Avery Dennison Corp.

Avery Dennison (“AVY” or “the Company”) is an S&P 500 company known for its products and solutions in pressure sensitive labels, adhesives, reflective materials and tapes, and retail branding and information solutions such as RFID tags. Whereas Avery presents itself as a recession resistant and stable Company with growing Adjusted Operating Margins, EBITDA, EPS, and Free Cash Flow, Spruce Point believes its organic financial condition has been inflecting negative for years as its core product loses share to competing technologies and changes in consumer packaging preferences. We believe it has resorted to reducing key financial disclosures, and more brazen maneuvers to cover-up its weakening performance including understating debts. Notably, Avery has recorded ~$1 bn of restructuring and impairment charges in the past 20 yrs. Recent programs implemented during COVID-19 expose it, not only to lower earnings leverage when global markets recover, but to financial restatement and SEC investigation risk. We find irrefutable evidence that Avery has inaccurately portrayed its restructuring accounts to inflate results and unjustly benefit insiders through inflated bonuses. Spruce Point has limited confidence in the current Audit Committee under Peter K. Barker’s leadership. We find an alarming pattern that Avery has concealed his connections to multiple companies and individuals that the SEC has investigated related to recognition of impairment charges. Therefore, Spruce Point calls on Avery to form an independent committee and hire an independent investigator to evaluate our findings.

“It’s Just A Label” According To A Former Employee We Spoke With. This Sums Up Our View That Avery’s Best Days Are Behind It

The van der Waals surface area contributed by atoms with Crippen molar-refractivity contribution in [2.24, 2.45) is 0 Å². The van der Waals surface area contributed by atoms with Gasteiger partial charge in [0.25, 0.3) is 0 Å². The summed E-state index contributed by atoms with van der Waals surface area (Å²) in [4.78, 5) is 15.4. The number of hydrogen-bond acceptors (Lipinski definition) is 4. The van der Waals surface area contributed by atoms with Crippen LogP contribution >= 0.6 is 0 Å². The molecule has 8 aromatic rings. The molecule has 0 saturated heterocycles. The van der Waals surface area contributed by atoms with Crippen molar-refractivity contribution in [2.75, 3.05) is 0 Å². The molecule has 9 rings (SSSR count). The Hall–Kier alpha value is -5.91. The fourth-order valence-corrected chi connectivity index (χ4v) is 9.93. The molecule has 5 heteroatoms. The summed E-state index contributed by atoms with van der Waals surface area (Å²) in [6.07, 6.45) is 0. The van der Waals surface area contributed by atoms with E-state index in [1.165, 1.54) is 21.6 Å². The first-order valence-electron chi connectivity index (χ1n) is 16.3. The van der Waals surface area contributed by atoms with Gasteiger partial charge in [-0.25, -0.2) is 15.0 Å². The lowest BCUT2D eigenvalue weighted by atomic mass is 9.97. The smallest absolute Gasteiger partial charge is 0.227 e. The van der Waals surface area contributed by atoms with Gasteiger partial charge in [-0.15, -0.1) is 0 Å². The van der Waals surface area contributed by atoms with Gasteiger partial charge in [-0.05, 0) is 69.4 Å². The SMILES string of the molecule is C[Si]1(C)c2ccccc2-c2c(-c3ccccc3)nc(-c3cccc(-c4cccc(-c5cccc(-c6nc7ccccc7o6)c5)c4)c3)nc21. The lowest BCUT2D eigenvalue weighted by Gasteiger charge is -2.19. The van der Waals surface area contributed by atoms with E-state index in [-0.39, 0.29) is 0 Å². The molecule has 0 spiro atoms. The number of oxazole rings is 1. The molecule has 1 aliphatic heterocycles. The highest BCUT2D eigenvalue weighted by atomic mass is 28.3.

• Avery invented the pressure sensitive label category more than 80yrs ago, and our research shows it is a very difficult product to innovate and expand margins. In the case of Avery, a global competitor in labels and adhesives, we find it reports growing Adjusted operating income margins when key competitors report margins are under pressure
  • We believe Avery’s financial reporting defies reality by painting a false sense of a stable / growing business vs. one under multiple pressures. Through the course of our forensic research processes, which included speaking with numerous former senior employees, customers and industry consultants, we identified a number of large headwinds facing Avery, and many classic red flag actions taken in response

Spruce Point Has Identified 10 Headwinds Downplayed, Ignored, Or Never Disclosed By Avery And Its Stock Promoters

  • Pressure to move towards more sustainable solutions: Involves R&D costs to Avery, with no discernable tangible benefit to earnings. Avery stopped disclosing revenues from new product introductions, and in FY 2020 recently stopped disclosing R&D expenses
  • Continued growth of shrink sleeves: Now almost 20% of market share for label technology, growing at the expense of pressure sensitive labels